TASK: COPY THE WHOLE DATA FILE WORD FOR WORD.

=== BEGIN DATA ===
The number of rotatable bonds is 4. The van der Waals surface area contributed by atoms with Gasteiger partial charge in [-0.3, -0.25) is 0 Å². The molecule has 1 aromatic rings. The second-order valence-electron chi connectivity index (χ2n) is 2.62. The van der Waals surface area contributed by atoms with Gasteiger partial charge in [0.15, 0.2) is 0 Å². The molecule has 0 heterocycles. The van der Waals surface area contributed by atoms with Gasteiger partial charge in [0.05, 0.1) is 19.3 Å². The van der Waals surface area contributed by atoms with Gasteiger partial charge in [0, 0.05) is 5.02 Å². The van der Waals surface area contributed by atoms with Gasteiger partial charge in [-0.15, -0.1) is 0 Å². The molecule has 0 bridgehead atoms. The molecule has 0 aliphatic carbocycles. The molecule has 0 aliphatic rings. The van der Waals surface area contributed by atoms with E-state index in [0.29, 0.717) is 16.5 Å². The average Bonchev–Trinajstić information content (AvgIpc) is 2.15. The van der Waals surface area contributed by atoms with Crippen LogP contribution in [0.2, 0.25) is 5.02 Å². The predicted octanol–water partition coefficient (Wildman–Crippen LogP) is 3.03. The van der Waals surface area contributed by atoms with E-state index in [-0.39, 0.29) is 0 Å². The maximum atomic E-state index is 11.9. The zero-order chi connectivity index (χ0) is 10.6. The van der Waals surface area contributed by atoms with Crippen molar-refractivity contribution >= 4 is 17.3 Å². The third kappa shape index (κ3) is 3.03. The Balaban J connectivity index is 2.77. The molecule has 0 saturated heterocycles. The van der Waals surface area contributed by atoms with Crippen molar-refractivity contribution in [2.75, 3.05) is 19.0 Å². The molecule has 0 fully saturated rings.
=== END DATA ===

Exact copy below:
The number of rotatable bonds is 4. The van der Waals surface area contributed by atoms with Gasteiger partial charge in [-0.3, -0.25) is 0 Å². The molecule has 1 aromatic rings. The second-order valence-electron chi connectivity index (χ2n) is 2.62. The van der Waals surface area contributed by atoms with Gasteiger partial charge in [0.15, 0.2) is 0 Å². The molecule has 0 heterocycles. The van der Waals surface area contributed by atoms with Gasteiger partial charge in [0.05, 0.1) is 19.3 Å². The van der Waals surface area contributed by atoms with Gasteiger partial charge in [0, 0.05) is 5.02 Å². The van der Waals surface area contributed by atoms with Gasteiger partial charge in [-0.15, -0.1) is 0 Å². The molecule has 0 bridgehead atoms. The molecule has 0 aliphatic carbocycles. The molecule has 0 aliphatic rings. The van der Waals surface area contributed by atoms with E-state index in [0.29, 0.717) is 16.5 Å². The average Bonchev–Trinajstić information content (AvgIpc) is 2.15. The van der Waals surface area contributed by atoms with Crippen LogP contribution in [0.2, 0.25) is 5.02 Å². The predicted octanol–water partition coefficient (Wildman–Crippen LogP) is 3.03. The van der Waals surface area contributed by atoms with E-state index in [-0.39, 0.29) is 0 Å². The maximum atomic E-state index is 11.9. The zero-order chi connectivity index (χ0) is 10.6. The van der Waals surface area contributed by atoms with Crippen molar-refractivity contribution >= 4 is 17.3 Å². The third kappa shape index (κ3) is 3.03. The Balaban J connectivity index is 2.77. The molecule has 0 saturated heterocycles. The van der Waals surface area contributed by atoms with Crippen molar-refractivity contribution in [2.75, 3.05) is 19.0 Å². The molecule has 0 fully saturated rings.